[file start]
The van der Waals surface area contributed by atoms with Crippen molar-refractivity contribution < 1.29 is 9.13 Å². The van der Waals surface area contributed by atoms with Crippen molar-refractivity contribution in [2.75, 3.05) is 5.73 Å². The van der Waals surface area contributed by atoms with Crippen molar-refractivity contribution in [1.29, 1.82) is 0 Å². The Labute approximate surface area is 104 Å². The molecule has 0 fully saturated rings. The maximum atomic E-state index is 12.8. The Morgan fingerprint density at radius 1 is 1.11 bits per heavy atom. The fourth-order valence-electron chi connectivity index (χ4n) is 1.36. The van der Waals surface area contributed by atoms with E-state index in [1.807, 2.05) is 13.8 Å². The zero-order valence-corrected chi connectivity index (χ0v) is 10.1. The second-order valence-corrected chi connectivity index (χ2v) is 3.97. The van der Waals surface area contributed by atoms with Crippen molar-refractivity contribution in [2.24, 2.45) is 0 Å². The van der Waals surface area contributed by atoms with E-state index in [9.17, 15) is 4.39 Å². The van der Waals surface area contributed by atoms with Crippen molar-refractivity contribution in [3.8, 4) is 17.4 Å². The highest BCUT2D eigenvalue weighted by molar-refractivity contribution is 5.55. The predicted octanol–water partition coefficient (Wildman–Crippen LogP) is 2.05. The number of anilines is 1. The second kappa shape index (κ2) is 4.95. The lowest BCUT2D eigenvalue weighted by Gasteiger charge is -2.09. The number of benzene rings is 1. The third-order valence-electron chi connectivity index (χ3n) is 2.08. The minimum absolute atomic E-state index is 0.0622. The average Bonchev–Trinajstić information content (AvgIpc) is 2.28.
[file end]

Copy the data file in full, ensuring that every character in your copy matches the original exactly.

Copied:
The van der Waals surface area contributed by atoms with Crippen molar-refractivity contribution < 1.29 is 9.13 Å². The van der Waals surface area contributed by atoms with Crippen molar-refractivity contribution in [2.75, 3.05) is 5.73 Å². The van der Waals surface area contributed by atoms with Crippen molar-refractivity contribution in [1.29, 1.82) is 0 Å². The Labute approximate surface area is 104 Å². The molecule has 0 fully saturated rings. The maximum atomic E-state index is 12.8. The Morgan fingerprint density at radius 1 is 1.11 bits per heavy atom. The fourth-order valence-electron chi connectivity index (χ4n) is 1.36. The van der Waals surface area contributed by atoms with E-state index in [1.807, 2.05) is 13.8 Å². The zero-order valence-corrected chi connectivity index (χ0v) is 10.1. The second-order valence-corrected chi connectivity index (χ2v) is 3.97. The van der Waals surface area contributed by atoms with Crippen molar-refractivity contribution in [2.24, 2.45) is 0 Å². The van der Waals surface area contributed by atoms with E-state index in [9.17, 15) is 4.39 Å². The van der Waals surface area contributed by atoms with Crippen molar-refractivity contribution in [3.8, 4) is 17.4 Å². The highest BCUT2D eigenvalue weighted by molar-refractivity contribution is 5.55. The predicted octanol–water partition coefficient (Wildman–Crippen LogP) is 2.05. The number of anilines is 1. The second kappa shape index (κ2) is 4.95. The lowest BCUT2D eigenvalue weighted by Gasteiger charge is -2.09. The number of benzene rings is 1. The third-order valence-electron chi connectivity index (χ3n) is 2.08. The minimum absolute atomic E-state index is 0.0622. The average Bonchev–Trinajstić information content (AvgIpc) is 2.28.